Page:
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Navajo Sacred Places by Klara Bonsack Kelley

Navajo Sacred Places

by Klara Bonsack Kelley

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Amazon.com Product Description (ISBN 0253208939, Paperback)

"Kelley and Francis clearly and comprehensivly address a timely topic, illuminating superbly the inexorable linkage between preserving American Indian cultures and protecting sites endowed with spiritual significance." —Choice

"This is an exceptional ethnography of the Navajos’ relationship to their land... " —The Reader’s Review

"The authors succeed admirably in their goal to investigate Navajo oral traditions in relation to place." —Raymond J. DeMallie

An engaging blend of anthropological study and firsthand account takes readers into the heart of the Navajo’s struggle to protect their sacred places.

(retrieved from Amazon Thu, 12 Mar 2015 18:12:47 -0400)

(see all 2 descriptions)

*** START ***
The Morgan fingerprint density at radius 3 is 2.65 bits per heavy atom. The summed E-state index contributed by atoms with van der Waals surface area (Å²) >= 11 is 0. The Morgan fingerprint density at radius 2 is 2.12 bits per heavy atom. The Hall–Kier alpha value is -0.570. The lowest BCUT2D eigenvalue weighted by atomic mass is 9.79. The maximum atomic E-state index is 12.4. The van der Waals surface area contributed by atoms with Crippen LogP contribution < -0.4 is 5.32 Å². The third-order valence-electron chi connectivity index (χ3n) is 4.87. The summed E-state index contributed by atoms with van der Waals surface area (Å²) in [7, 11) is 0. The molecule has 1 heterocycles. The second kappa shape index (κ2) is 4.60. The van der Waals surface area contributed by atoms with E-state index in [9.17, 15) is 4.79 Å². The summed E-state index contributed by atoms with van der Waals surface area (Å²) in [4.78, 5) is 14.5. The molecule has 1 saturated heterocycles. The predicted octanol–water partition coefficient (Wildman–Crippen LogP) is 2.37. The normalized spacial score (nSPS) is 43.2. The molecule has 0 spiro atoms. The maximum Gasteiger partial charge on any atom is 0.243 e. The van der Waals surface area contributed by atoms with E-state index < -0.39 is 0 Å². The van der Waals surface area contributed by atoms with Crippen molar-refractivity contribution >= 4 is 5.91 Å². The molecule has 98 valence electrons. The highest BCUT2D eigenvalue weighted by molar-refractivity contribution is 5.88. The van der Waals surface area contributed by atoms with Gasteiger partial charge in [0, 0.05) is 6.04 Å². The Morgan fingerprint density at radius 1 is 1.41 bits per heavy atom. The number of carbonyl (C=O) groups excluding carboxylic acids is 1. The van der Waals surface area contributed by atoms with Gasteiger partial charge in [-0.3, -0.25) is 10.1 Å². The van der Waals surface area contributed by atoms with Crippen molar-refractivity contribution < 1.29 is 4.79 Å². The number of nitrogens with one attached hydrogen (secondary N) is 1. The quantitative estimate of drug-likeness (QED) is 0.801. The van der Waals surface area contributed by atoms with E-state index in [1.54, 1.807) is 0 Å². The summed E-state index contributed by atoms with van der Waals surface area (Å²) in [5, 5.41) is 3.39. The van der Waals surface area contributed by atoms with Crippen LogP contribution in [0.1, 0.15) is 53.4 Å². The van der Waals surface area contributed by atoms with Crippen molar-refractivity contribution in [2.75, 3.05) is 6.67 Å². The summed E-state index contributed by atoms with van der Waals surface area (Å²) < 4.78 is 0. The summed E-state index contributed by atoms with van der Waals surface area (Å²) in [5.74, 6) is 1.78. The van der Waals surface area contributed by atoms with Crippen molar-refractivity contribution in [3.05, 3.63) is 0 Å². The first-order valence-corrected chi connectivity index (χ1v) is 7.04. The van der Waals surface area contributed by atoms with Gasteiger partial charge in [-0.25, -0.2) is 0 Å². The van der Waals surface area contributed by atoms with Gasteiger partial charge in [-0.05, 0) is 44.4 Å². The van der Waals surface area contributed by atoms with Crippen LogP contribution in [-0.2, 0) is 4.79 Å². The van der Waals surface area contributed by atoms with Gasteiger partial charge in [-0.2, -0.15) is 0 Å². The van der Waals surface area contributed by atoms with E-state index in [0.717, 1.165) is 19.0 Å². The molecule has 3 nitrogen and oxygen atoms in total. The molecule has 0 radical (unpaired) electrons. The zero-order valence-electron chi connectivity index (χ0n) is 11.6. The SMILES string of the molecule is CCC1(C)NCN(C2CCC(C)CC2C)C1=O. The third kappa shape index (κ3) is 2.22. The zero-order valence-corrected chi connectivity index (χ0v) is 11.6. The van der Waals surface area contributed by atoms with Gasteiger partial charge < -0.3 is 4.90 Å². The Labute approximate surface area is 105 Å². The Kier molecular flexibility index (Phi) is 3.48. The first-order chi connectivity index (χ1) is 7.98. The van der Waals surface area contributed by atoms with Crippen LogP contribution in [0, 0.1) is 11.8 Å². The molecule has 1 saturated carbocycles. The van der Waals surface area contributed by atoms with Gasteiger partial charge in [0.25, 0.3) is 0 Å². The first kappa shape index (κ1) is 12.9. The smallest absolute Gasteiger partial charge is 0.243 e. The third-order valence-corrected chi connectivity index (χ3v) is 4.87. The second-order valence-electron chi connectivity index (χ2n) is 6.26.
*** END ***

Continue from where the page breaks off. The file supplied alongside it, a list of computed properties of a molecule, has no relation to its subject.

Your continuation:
The Navajo see even the most minute parts of their homelands and surrounding territory as infused with sacred significance. Places of special power are the most alive, and stories usually go with them. Navajos visit these places to connect with their power. The places anchor the ways of Navajo life as well as the stories about the origins and the correct pursuit of those ways. Navajos have responded to curiosity about these places and landscapes by trying to keep the locations and stories behind them secret - to save the sites from destruction and to keep their power from being sapped. In the face of unbridled land development, however, protecting the landscapes may mean telling the stories, and it is in that spirit that Kelley and Francis discuss the Navajo's sacred landscapes and the stories that go with them. Navajos tell many kinds of stories, both old and new, about these landscapes, and Kelley and Francis have included some of these stories in this book. The authors believe that in time more examples may be revealed with the blessing of the Navajos who care for them, but the day when Navajos willingly give many such stories to others will come only when the Navajo people themselves have gained control over the use of their land.… (more)

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